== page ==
So far in almost 14 years, have aligned the shaft twice, once after putting in a new shaft, and once after putting in new engine mounts/drive plate.
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Old 03-22-2011, 05:23 AM   #10
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RE: Shaft Alignment Question

When the intermediate shaft bearing finally dies , you will need to remove it from the shaft , probably by pulling the shaft.

Purchase a marine servicable unit and you will be able to replace the roller bearings in place.


Takes about 15 min and your good as new.

May save your butt if you go cruising.
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Old 03-22-2011, 10:41 AM   #11
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Shaft Alignment Question

To check the alignment of the prop end of the shaft is to turn the shaft and see if there is any movement up or down, and/or measure along the shaft for movement.* You can buy measuring gauges at Harbor freight for 20 bucks.* *Also a 15 ft SS shaft which is slow turning, 500 to 800 PRM, could be out up to 10+/thousand from end to end as they tend to shag over time, which is what the bearing block is for.*It is recommend if stored for long periods of time to move/roatate a long shafts.*** Also if it does move it might be the shaft not the alignment.* So the shaft should be check first.*Also alignemnt should be done with the boat in*the water for about a week to let things settle.



I recommend you take the shaft to local machine shop and not to a prop shop to get the real story.* If the shaft need to be straighten, they can should be able to straighten or tell you where to have straighten, which will take less than a hour, about 100 bucks.* Anyway before you mess with it, do some measuring first and then if there movement then talk to a local machine shop.* My 12 ft shaft is probable out 10+/thousand from end to end but the ends are right on.*-- Edited by Phil Fill on Tuesday 22nd of March 2011 10:43:14 AM


-- Edited by Phil Fill on Tuesday 22nd of March 2011 10:45:47 AM
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Old 03-22-2011, 11:09 AM   #12
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Shaft Alignment Question

Jay wrote:
"Alignment is not typically a preventative maintenance item." I disagree. Not strongly unless there's a vibration problem.
A boat can't be blocked up such that it's supported as it is in the water and if unskilled people do it the keel could be hogged or otherwise and the hull could be twisted.
Alignment should'nt be attempted until the boat has been launched for a few days.
Carl wrote:
" I don't think the pillow blocks are meant to be part of the alignment process." I agree Carl but like a wood boat (but much less so) a FG hull can/does warp over time and pillow block shafts should be checked and corrected if needed.
Shoalwaters wrote:
"The rubber in the engine mounts can soften over time." Very good point and they should be replaced now and then. Yanmar recommended replacing their mounts annually but I think that's extreme. Oil, heat and other things break down rubber engine mounts so they do sorta wear out and many/most engine installations don't have mounts that are evenly loaded so alignment should be done at times. Those times should be when miss-alignment is detected.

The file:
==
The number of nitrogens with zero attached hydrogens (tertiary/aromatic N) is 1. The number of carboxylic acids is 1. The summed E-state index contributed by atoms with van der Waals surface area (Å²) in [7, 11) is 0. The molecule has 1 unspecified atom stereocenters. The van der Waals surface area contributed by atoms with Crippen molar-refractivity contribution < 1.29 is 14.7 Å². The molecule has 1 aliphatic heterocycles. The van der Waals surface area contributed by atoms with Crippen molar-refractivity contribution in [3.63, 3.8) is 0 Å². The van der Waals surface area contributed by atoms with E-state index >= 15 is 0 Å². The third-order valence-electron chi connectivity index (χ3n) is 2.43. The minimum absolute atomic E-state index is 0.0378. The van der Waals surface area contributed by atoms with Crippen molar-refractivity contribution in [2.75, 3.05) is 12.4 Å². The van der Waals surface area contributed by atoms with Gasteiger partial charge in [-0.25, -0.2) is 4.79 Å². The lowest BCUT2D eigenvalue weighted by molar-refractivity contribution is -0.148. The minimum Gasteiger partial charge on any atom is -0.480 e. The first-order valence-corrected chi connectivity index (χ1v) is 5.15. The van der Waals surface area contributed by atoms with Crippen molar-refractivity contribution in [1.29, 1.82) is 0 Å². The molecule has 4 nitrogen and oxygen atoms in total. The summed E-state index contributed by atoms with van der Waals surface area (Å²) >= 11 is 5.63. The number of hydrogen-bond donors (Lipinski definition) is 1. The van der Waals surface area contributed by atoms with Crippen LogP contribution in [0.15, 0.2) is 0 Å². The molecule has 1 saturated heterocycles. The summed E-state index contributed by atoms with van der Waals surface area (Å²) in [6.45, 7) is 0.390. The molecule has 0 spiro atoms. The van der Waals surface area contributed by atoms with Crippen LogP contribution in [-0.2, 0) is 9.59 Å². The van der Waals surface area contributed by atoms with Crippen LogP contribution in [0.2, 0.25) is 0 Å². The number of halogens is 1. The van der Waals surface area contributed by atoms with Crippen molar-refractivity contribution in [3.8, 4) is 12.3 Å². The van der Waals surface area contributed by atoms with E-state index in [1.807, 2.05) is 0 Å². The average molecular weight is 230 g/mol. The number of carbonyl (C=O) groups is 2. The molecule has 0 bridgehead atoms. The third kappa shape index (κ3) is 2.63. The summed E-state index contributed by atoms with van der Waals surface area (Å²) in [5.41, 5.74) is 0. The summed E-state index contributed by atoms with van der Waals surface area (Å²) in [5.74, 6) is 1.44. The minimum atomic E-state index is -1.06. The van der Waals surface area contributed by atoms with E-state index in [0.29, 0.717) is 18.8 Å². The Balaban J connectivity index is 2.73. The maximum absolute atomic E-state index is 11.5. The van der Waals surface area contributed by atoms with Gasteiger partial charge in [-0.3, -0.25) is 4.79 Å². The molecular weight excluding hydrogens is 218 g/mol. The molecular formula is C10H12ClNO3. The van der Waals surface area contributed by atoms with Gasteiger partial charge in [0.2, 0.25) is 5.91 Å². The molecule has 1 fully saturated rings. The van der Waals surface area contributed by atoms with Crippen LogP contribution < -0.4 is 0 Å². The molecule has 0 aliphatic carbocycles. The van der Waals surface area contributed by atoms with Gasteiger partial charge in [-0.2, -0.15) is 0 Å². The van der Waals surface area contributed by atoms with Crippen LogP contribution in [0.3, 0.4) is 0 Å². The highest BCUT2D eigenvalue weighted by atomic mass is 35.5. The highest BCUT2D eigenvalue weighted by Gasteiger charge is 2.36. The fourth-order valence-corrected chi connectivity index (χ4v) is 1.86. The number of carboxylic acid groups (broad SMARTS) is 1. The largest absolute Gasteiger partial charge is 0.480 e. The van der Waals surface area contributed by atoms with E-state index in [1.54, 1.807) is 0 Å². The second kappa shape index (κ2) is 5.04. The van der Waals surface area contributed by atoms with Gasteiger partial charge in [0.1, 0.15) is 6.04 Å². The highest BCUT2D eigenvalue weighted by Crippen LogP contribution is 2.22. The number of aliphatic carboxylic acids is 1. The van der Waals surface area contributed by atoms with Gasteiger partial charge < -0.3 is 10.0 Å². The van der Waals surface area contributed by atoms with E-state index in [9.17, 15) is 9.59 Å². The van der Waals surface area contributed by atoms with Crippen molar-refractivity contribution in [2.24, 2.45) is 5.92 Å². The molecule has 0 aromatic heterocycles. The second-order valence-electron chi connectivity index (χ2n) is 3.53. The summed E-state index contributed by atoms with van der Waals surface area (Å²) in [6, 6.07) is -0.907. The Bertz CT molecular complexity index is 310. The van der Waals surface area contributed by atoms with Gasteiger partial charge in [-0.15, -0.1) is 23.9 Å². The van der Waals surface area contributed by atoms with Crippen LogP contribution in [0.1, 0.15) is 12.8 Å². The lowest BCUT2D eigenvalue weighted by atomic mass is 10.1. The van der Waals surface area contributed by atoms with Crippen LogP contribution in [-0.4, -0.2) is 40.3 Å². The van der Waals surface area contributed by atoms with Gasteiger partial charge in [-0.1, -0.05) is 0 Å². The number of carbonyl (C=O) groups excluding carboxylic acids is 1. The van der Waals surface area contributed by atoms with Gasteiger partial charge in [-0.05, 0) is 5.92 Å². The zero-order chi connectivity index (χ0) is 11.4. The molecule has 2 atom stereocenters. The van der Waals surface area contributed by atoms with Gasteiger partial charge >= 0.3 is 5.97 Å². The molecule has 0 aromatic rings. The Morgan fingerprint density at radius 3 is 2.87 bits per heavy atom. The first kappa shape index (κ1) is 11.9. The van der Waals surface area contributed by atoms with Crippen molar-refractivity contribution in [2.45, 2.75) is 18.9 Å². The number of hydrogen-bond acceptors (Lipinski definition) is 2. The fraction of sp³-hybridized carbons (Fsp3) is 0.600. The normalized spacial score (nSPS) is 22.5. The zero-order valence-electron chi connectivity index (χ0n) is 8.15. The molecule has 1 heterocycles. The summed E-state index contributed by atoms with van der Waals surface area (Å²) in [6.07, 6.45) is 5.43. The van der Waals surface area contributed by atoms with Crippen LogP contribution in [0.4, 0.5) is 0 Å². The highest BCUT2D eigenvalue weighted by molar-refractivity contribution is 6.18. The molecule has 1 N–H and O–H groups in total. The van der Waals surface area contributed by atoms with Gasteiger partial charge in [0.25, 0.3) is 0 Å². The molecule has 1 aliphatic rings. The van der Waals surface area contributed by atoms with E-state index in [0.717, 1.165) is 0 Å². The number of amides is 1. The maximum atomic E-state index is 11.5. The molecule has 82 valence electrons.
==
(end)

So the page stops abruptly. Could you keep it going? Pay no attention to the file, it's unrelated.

BelfastCruiser, I would wait until you're back in the water but it may be interesting to check your alignment at the gear/shaft coupling while you're on the hard and see the difference in the water. Later I would use wood pry sticks to lever the shafts up or down to see how much play or slop there is in the bearing to shaft fit. Jack up the engine with the engine mount adjusters untill both pillow block brngs are above thier mounting surface. Then lower the engine until one of the PB brngs contacted it's mounting surface. Secure that PB bearing. Then shim up the other PB brng to match. Then go through propper engine to Prop shaft alignment in all three axis. Then you're done. However all the above does not insure alignment of the shaft in the stern berng but it should be extremely close if the after-most PB brng is very close to the same position as before or as original. Something else to think about (if this thread is'nt enough) is that if there is quite a bit of wear in the PB brngs the shaft may rattle in the brngs. Your shaft is probably worn and not straight. There is no such thing as a straight shaft. I worked in a machine shop that made propeller shafts for boats and all new shafting was "straightened" during the process of making the shaft. They beat on the new shaft to get it as straight as time would allow. You could save the old shaft by installing a flexable shaft coupling or "Shaft Saver" that would normally require you to cut off some of the shaft and then re-cut the taper and retainer nut threads. One last thing. A 15' shaft supported only at both ends will droop If you attempt to align the shaft straight there will be a load on the pillow block brngs that will (in my opinion) wear the shaft/brngs prematurely. About this last issue I could be wrong but I think not. The PB brngs are only to limit the shaft's tendency to move around radilally. Dan Peace and I have been talking about the dangers of turning the pillow block brngs into thrust bearings when using ball brng PB brngs since the inner race should be fixed to the shaft w a set screw. Haven't sorted that out yet*** ....any comments?